Herpes is a common sexually transmitted infection (STI) caused by the herpes simplex virus (HSV). There are two types of herpes simplex virus: HSV-1, which is usually associated with oral herpes (cold sores), and HSV-2, which is usually associated with genital herpes.
Symptoms of herpes can include painful blisters or sores on or around the mouth, genitals, or anus, as well as fever, headaches, and swollen glands. Herpes is most contagious when there are visible symptoms, but it can also be transmitted when there are no visible symptoms.
There is no cure for herpes, but antiviral medications can help manage symptoms and reduce the frequency and severity of outbreaks. It is important for people with herpes to practice safe sex, including using condoms, to prevent the spread of the virus to their partners.
It is also important to note that having herpes is common, and it does not define a person’s worth or value. With proper management and support, people with herpes can lead healthy, fulfilling lives. It is important to raise awareness about herpes to reduce stigma and increase understanding of this common STI.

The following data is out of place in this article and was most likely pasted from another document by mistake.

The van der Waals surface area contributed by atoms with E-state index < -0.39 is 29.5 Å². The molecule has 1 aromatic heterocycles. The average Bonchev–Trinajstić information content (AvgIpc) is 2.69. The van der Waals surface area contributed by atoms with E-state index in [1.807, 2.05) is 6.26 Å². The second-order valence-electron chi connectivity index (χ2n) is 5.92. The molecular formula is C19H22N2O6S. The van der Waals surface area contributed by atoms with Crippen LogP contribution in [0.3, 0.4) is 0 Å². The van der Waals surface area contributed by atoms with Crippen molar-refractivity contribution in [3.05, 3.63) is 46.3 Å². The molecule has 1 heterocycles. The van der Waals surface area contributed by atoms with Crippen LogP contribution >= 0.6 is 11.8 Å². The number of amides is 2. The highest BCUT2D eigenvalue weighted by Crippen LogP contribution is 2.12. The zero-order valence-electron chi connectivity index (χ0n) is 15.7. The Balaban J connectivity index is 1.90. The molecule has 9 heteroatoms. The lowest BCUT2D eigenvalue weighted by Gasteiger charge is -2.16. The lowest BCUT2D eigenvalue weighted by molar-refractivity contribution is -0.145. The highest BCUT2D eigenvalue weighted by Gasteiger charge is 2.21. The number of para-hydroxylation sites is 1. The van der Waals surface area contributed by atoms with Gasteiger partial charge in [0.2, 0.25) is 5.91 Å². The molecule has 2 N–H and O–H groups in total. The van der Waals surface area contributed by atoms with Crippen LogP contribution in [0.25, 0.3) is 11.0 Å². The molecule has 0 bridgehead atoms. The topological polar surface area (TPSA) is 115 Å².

Herpes is a common viral infection caused by the herpes simplex virus (HSV). There are two types of herpes virus: HSV-1 and HSV-2. HSV-1 typically causes oral herpes, which results in cold sores or fever blisters around the mouth, while HSV-2 typically causes genital herpes, which results in painful blisters or sores around the genitals or anus.
It’s estimated that around two-thirds of people worldwide under the age of 50 have HSV-1, while around one in six people between the ages of 14 and 49 have HSV-2. Herpes can be spread through skin-to-skin contact, including sexual contact, oral sex, and kissing.
It’s important to be aware of herpes symptoms, as the virus can be easily transmitted even when there are no visible symptoms present. Symptoms of herpes may include:
- Pain or itching around the genitals or mouth
- Small, painful blisters or sores that may break open and form a crust
- Flu-like symptoms, such as fever, headache, and muscle aches
There is no cure for herpes, but antiviral medications can help manage symptoms and reduce the frequency of outbreaks. Using condoms during sexual activity can also help reduce the risk of transmission.
If you think you may have herpes, it’s important to talk to a healthcare provider to get a proper diagnosis and treatment. It’s also important to communicate with sexual partners about any potential risks of transmission.